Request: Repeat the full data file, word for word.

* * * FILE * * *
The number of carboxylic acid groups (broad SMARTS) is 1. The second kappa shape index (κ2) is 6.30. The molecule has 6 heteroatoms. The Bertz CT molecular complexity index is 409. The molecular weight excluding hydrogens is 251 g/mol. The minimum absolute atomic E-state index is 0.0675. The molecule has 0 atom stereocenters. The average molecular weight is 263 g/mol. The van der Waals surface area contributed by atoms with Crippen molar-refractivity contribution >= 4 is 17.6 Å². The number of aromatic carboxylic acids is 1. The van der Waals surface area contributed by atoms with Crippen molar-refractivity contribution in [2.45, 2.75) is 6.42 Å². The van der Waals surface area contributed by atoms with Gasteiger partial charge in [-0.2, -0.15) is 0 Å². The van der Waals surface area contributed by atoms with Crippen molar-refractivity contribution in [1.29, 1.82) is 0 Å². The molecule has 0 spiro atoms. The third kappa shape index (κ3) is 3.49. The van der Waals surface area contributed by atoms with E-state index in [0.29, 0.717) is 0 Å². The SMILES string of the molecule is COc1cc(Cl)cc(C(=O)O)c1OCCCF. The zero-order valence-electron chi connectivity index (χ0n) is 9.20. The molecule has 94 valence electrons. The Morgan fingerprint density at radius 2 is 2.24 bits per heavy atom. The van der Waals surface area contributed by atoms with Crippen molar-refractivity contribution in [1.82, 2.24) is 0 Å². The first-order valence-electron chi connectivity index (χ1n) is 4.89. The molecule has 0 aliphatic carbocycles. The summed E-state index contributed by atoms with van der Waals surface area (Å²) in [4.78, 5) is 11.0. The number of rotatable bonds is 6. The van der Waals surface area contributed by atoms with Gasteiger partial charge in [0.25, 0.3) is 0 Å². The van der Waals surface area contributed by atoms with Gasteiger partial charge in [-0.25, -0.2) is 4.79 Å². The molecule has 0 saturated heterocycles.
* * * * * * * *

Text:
The number of carboxylic acid groups (broad SMARTS) is 1. The second kappa shape index (κ2) is 6.30. The molecule has 6 heteroatoms. The Bertz CT molecular complexity index is 409. The molecular weight excluding hydrogens is 251 g/mol. The minimum absolute atomic E-state index is 0.0675. The molecule has 0 atom stereocenters. The average molecular weight is 263 g/mol. The van der Waals surface area contributed by atoms with Crippen molar-refractivity contribution >= 4 is 17.6 Å². The number of aromatic carboxylic acids is 1. The van der Waals surface area contributed by atoms with Crippen molar-refractivity contribution in [2.45, 2.75) is 6.42 Å². The van der Waals surface area contributed by atoms with Gasteiger partial charge in [-0.2, -0.15) is 0 Å². The van der Waals surface area contributed by atoms with Crippen molar-refractivity contribution in [1.29, 1.82) is 0 Å². The molecule has 0 spiro atoms. The third kappa shape index (κ3) is 3.49. The van der Waals surface area contributed by atoms with E-state index in [0.29, 0.717) is 0 Å². The SMILES string of the molecule is COc1cc(Cl)cc(C(=O)O)c1OCCCF. The zero-order valence-electron chi connectivity index (χ0n) is 9.20. The molecule has 94 valence electrons. The Morgan fingerprint density at radius 2 is 2.24 bits per heavy atom. The van der Waals surface area contributed by atoms with Crippen molar-refractivity contribution in [1.82, 2.24) is 0 Å². The first-order valence-electron chi connectivity index (χ1n) is 4.89. The molecule has 0 aliphatic carbocycles. The summed E-state index contributed by atoms with van der Waals surface area (Å²) in [4.78, 5) is 11.0. The number of rotatable bonds is 6. The van der Waals surface area contributed by atoms with Gasteiger partial charge in [0.25, 0.3) is 0 Å². The van der Waals surface area contributed by atoms with Gasteiger partial charge in [-0.25, -0.2) is 4.79 Å². The molecule has 0 saturated heterocycles.